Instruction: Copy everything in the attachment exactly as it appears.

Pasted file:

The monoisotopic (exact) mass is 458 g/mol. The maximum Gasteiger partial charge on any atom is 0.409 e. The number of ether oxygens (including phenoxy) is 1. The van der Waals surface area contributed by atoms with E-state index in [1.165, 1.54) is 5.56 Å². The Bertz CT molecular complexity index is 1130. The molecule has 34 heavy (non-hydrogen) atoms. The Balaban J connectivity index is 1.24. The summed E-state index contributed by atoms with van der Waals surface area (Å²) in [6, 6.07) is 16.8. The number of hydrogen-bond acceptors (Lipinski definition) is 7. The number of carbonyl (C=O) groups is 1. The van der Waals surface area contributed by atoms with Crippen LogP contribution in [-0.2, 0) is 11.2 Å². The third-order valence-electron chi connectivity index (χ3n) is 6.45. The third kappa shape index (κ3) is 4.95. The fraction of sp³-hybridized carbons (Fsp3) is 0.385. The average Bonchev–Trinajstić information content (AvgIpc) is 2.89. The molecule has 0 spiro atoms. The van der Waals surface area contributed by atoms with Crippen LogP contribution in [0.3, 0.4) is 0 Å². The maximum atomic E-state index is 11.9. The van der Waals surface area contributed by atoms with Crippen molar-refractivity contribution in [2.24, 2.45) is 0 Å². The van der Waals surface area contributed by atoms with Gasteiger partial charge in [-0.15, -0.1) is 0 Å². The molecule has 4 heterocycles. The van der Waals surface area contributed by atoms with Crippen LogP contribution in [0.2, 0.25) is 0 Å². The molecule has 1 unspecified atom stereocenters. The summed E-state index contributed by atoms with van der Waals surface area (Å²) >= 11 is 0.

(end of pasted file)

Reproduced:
The monoisotopic (exact) mass is 458 g/mol. The maximum Gasteiger partial charge on any atom is 0.409 e. The number of ether oxygens (including phenoxy) is 1. The van der Waals surface area contributed by atoms with E-state index in [1.165, 1.54) is 5.56 Å². The Bertz CT molecular complexity index is 1130. The molecule has 34 heavy (non-hydrogen) atoms. The Balaban J connectivity index is 1.24. The summed E-state index contributed by atoms with van der Waals surface area (Å²) in [6, 6.07) is 16.8. The number of hydrogen-bond acceptors (Lipinski definition) is 7. The number of carbonyl (C=O) groups is 1. The van der Waals surface area contributed by atoms with Crippen LogP contribution in [-0.2, 0) is 11.2 Å². The third-order valence-electron chi connectivity index (χ3n) is 6.45. The third kappa shape index (κ3) is 4.95. The fraction of sp³-hybridized carbons (Fsp3) is 0.385. The average Bonchev–Trinajstić information content (AvgIpc) is 2.89. The molecule has 0 spiro atoms. The van der Waals surface area contributed by atoms with Crippen LogP contribution in [0.3, 0.4) is 0 Å². The maximum atomic E-state index is 11.9. The van der Waals surface area contributed by atoms with Crippen molar-refractivity contribution in [2.24, 2.45) is 0 Å². The van der Waals surface area contributed by atoms with Gasteiger partial charge in [-0.15, -0.1) is 0 Å². The molecule has 4 heterocycles. The van der Waals surface area contributed by atoms with Crippen LogP contribution in [0.2, 0.25) is 0 Å². The molecule has 1 unspecified atom stereocenters. The summed E-state index contributed by atoms with van der Waals surface area (Å²) >= 11 is 0.